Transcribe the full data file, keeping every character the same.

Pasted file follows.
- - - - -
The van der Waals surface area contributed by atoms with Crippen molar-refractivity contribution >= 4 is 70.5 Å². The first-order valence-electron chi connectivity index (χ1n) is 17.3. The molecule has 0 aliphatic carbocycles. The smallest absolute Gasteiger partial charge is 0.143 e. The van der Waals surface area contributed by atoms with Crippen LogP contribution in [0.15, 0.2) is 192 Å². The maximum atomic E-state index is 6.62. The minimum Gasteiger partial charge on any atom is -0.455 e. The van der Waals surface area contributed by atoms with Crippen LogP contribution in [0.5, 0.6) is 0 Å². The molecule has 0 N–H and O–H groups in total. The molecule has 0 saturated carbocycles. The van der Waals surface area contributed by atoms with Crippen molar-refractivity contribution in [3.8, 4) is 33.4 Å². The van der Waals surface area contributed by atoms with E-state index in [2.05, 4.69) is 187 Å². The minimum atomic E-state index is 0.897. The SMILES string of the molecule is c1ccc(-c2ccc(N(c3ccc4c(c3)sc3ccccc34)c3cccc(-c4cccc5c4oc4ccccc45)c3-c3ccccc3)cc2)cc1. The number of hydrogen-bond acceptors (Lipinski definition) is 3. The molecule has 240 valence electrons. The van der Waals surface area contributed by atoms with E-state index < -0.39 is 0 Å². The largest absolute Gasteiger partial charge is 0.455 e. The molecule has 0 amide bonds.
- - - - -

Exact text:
The van der Waals surface area contributed by atoms with Crippen molar-refractivity contribution >= 4 is 70.5 Å². The first-order valence-electron chi connectivity index (χ1n) is 17.3. The molecule has 0 aliphatic carbocycles. The smallest absolute Gasteiger partial charge is 0.143 e. The van der Waals surface area contributed by atoms with Crippen LogP contribution in [0.15, 0.2) is 192 Å². The maximum atomic E-state index is 6.62. The minimum Gasteiger partial charge on any atom is -0.455 e. The van der Waals surface area contributed by atoms with Crippen LogP contribution in [0.5, 0.6) is 0 Å². The molecule has 0 N–H and O–H groups in total. The molecule has 0 saturated carbocycles. The van der Waals surface area contributed by atoms with Crippen molar-refractivity contribution in [3.8, 4) is 33.4 Å². The van der Waals surface area contributed by atoms with E-state index in [2.05, 4.69) is 187 Å². The minimum atomic E-state index is 0.897. The SMILES string of the molecule is c1ccc(-c2ccc(N(c3ccc4c(c3)sc3ccccc34)c3cccc(-c4cccc5c4oc4ccccc45)c3-c3ccccc3)cc2)cc1. The number of hydrogen-bond acceptors (Lipinski definition) is 3. The molecule has 240 valence electrons. The van der Waals surface area contributed by atoms with E-state index < -0.39 is 0 Å². The largest absolute Gasteiger partial charge is 0.455 e. The molecule has 0 amide bonds.